ATHENS, Ga., Oct. 16 (UPI) — Waist circumference is the best predictor of a child’s future cardiovascular risk, Australian and U.S. researchers suggest.
Researchers at the University of Georgia in Athens, the Menzies Research Institute in Hobart, Australia, and the Murdoch Childrens Research Institute in Melbourne suggests waist circumference — rather than the height/weight measure called the body mass index — is the best clinical predictor of a child’s risk later risk of cardiovascular disease and diabetes.
The study, published online in the International Journal of Obesity, finds children whose high-waist circumference values put them in the top 25 percent for their age and sex were five to six times more likely to develop metabolic syndrome as young adults than children whose low-waist circumferences placed them in the bottom 25 percent. Metabolic syndrome — a cluster of key cardiovascular risk factors — is associated with an increased risk of coronary artery disease, stroke and type 2 diabetes.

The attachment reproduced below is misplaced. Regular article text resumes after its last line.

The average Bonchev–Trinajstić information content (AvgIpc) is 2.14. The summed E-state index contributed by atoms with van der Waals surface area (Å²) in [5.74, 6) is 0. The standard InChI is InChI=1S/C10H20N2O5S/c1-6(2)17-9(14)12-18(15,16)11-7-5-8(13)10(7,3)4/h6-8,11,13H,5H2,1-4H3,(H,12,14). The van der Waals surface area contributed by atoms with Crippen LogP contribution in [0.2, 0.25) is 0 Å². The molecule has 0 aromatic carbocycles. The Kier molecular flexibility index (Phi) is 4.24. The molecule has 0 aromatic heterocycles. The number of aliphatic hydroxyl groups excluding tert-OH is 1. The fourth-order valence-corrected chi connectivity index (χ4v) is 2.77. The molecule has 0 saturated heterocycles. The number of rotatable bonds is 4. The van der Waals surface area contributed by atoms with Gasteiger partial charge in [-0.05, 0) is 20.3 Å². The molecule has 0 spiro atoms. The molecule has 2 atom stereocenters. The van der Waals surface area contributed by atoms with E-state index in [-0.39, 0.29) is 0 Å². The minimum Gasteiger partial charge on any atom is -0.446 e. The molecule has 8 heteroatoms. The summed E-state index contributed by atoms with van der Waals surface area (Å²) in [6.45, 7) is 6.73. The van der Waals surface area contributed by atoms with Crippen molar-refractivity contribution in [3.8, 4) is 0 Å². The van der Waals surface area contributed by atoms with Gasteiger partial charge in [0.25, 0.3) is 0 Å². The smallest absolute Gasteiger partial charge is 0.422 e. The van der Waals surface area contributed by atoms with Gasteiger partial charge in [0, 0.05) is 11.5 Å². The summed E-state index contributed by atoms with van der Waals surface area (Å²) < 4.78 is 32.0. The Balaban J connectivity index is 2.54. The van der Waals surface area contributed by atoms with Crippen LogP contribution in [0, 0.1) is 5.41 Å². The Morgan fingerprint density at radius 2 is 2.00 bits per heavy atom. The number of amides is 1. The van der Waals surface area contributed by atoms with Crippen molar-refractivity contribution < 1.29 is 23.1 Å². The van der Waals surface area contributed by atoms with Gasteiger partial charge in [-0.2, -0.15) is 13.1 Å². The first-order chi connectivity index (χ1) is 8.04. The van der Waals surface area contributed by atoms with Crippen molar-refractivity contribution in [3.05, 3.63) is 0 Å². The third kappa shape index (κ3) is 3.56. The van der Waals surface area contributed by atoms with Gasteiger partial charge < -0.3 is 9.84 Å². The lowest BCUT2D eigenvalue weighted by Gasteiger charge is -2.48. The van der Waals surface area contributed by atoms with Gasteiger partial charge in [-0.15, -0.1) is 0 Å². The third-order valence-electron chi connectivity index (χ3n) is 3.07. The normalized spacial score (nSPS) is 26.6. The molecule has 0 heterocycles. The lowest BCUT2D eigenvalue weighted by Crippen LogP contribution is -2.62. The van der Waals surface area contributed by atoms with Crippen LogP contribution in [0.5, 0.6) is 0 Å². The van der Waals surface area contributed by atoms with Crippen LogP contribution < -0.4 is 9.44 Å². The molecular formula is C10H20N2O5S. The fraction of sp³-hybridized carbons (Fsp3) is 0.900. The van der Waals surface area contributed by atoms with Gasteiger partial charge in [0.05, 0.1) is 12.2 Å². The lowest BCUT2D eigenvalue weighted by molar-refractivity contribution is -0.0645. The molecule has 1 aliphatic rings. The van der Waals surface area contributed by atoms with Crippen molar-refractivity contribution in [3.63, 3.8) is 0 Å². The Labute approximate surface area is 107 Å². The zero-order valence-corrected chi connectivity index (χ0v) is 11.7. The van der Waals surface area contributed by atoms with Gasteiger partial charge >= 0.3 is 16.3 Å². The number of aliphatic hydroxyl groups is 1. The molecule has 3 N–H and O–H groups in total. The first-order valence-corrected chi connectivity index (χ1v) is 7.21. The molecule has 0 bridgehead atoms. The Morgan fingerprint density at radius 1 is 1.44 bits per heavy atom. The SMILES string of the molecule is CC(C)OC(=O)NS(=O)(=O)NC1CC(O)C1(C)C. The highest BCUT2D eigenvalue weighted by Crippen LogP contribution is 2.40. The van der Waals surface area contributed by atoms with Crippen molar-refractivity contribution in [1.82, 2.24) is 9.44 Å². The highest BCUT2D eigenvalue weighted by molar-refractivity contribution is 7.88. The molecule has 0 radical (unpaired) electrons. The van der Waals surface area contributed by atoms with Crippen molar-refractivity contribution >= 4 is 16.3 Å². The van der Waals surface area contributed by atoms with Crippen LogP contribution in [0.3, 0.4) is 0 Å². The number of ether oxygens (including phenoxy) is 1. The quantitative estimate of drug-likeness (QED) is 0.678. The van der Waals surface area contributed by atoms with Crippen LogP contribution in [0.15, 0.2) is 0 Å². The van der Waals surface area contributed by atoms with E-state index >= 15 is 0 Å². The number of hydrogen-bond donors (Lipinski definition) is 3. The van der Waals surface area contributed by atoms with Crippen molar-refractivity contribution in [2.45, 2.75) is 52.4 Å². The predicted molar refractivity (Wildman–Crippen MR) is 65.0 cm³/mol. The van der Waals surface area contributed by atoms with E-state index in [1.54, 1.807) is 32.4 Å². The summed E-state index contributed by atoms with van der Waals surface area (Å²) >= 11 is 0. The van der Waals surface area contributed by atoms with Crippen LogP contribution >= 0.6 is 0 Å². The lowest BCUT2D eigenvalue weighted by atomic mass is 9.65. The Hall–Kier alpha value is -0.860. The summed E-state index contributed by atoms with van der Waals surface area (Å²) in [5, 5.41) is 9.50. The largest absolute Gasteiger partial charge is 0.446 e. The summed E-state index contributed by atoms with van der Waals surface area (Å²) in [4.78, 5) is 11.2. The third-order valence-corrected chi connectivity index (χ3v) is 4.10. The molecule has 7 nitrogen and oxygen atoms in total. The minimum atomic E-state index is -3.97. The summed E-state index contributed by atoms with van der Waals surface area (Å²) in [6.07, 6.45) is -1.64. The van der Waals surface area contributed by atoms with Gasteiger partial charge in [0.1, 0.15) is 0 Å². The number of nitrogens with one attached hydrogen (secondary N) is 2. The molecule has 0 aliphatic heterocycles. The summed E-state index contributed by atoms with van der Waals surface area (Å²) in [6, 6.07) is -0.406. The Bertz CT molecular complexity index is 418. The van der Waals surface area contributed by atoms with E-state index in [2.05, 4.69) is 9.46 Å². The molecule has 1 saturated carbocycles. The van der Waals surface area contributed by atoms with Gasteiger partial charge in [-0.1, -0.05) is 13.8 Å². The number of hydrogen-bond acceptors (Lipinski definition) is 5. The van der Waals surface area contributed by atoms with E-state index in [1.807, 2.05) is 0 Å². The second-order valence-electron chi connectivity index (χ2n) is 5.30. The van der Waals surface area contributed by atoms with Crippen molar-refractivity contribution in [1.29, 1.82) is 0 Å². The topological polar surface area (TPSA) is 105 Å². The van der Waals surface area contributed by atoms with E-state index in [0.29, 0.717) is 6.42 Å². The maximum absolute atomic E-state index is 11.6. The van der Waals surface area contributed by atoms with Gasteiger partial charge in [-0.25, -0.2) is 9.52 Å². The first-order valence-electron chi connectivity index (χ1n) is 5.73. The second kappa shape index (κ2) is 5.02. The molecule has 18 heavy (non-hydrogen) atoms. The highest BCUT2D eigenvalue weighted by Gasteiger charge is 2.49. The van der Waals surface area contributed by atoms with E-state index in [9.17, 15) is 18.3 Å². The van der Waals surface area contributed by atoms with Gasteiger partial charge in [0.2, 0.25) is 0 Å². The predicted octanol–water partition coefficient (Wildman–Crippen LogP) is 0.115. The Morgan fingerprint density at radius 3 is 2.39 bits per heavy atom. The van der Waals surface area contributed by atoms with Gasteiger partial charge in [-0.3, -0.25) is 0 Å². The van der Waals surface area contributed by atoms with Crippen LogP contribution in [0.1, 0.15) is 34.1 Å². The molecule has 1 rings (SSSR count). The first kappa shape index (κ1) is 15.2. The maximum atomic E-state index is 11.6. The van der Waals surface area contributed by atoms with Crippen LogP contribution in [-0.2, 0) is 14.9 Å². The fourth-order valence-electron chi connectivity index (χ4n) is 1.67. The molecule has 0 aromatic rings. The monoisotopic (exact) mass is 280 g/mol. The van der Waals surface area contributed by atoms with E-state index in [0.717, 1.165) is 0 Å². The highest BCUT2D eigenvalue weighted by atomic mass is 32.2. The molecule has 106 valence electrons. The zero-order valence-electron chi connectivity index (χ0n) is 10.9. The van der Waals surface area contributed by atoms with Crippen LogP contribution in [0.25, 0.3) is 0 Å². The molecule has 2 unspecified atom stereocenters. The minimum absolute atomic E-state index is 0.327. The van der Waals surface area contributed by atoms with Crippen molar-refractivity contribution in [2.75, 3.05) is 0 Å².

“We wanted to identify which clinical measure of childhood body composition best predicts long-term cardio-metabolic health risks,” lead author Michael Schmidt of the University of Georgia says in a statement.
Schmidt and colleagues analyzed data collected as part of a 20-year follow-up health and fitness assessment of 2,188 adults between 2004 to 2006, who in 1985, at ages 7-15, participated in a national childhood health and fitness survey.
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